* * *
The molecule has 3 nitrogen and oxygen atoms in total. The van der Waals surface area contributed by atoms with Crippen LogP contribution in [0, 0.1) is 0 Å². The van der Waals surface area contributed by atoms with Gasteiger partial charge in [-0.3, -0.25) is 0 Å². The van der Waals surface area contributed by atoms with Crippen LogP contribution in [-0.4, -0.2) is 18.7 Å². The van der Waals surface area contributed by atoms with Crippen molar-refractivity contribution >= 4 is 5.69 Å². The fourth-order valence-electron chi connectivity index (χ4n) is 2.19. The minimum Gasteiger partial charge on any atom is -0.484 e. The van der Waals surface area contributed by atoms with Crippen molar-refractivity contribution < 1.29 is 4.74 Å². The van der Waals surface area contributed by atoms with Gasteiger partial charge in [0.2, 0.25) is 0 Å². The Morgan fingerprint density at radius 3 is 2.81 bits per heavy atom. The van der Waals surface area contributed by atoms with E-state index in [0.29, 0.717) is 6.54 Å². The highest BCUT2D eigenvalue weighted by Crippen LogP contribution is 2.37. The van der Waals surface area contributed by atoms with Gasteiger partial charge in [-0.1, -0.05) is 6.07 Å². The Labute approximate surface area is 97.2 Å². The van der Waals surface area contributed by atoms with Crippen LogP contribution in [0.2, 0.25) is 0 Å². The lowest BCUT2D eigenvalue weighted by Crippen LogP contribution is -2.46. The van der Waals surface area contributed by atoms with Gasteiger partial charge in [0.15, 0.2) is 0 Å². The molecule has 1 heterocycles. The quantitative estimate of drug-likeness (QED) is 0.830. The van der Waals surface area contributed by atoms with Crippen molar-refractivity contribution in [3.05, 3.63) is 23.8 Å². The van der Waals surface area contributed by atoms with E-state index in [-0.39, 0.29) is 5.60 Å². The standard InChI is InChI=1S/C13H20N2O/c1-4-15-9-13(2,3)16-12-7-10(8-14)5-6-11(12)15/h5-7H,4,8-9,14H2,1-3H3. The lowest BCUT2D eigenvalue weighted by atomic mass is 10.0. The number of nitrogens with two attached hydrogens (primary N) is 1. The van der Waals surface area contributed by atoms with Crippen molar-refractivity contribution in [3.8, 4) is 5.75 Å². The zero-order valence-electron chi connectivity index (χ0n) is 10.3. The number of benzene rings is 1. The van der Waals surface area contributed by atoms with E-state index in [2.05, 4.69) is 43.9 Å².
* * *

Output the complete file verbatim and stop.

The molecule has 3 nitrogen and oxygen atoms in total. The van der Waals surface area contributed by atoms with Crippen LogP contribution in [0, 0.1) is 0 Å². The van der Waals surface area contributed by atoms with Gasteiger partial charge in [-0.3, -0.25) is 0 Å². The van der Waals surface area contributed by atoms with Crippen LogP contribution in [-0.4, -0.2) is 18.7 Å². The van der Waals surface area contributed by atoms with Crippen molar-refractivity contribution >= 4 is 5.69 Å². The fourth-order valence-electron chi connectivity index (χ4n) is 2.19. The minimum Gasteiger partial charge on any atom is -0.484 e. The van der Waals surface area contributed by atoms with Crippen molar-refractivity contribution < 1.29 is 4.74 Å². The van der Waals surface area contributed by atoms with Gasteiger partial charge in [0.2, 0.25) is 0 Å². The Morgan fingerprint density at radius 3 is 2.81 bits per heavy atom. The van der Waals surface area contributed by atoms with E-state index in [0.29, 0.717) is 6.54 Å². The highest BCUT2D eigenvalue weighted by Crippen LogP contribution is 2.37. The van der Waals surface area contributed by atoms with Gasteiger partial charge in [-0.1, -0.05) is 6.07 Å². The Labute approximate surface area is 97.2 Å². The van der Waals surface area contributed by atoms with Crippen LogP contribution in [0.2, 0.25) is 0 Å². The lowest BCUT2D eigenvalue weighted by Crippen LogP contribution is -2.46. The van der Waals surface area contributed by atoms with Gasteiger partial charge in [0.15, 0.2) is 0 Å². The molecule has 1 heterocycles. The quantitative estimate of drug-likeness (QED) is 0.830. The van der Waals surface area contributed by atoms with Crippen molar-refractivity contribution in [3.05, 3.63) is 23.8 Å². The van der Waals surface area contributed by atoms with E-state index in [-0.39, 0.29) is 5.60 Å². The standard InChI is InChI=1S/C13H20N2O/c1-4-15-9-13(2,3)16-12-7-10(8-14)5-6-11(12)15/h5-7H,4,8-9,14H2,1-3H3. The lowest BCUT2D eigenvalue weighted by atomic mass is 10.0. The number of nitrogens with two attached hydrogens (primary N) is 1. The van der Waals surface area contributed by atoms with Crippen molar-refractivity contribution in [3.8, 4) is 5.75 Å². The zero-order valence-electron chi connectivity index (χ0n) is 10.3. The number of benzene rings is 1. The van der Waals surface area contributed by atoms with E-state index in [2.05, 4.69) is 43.9 Å².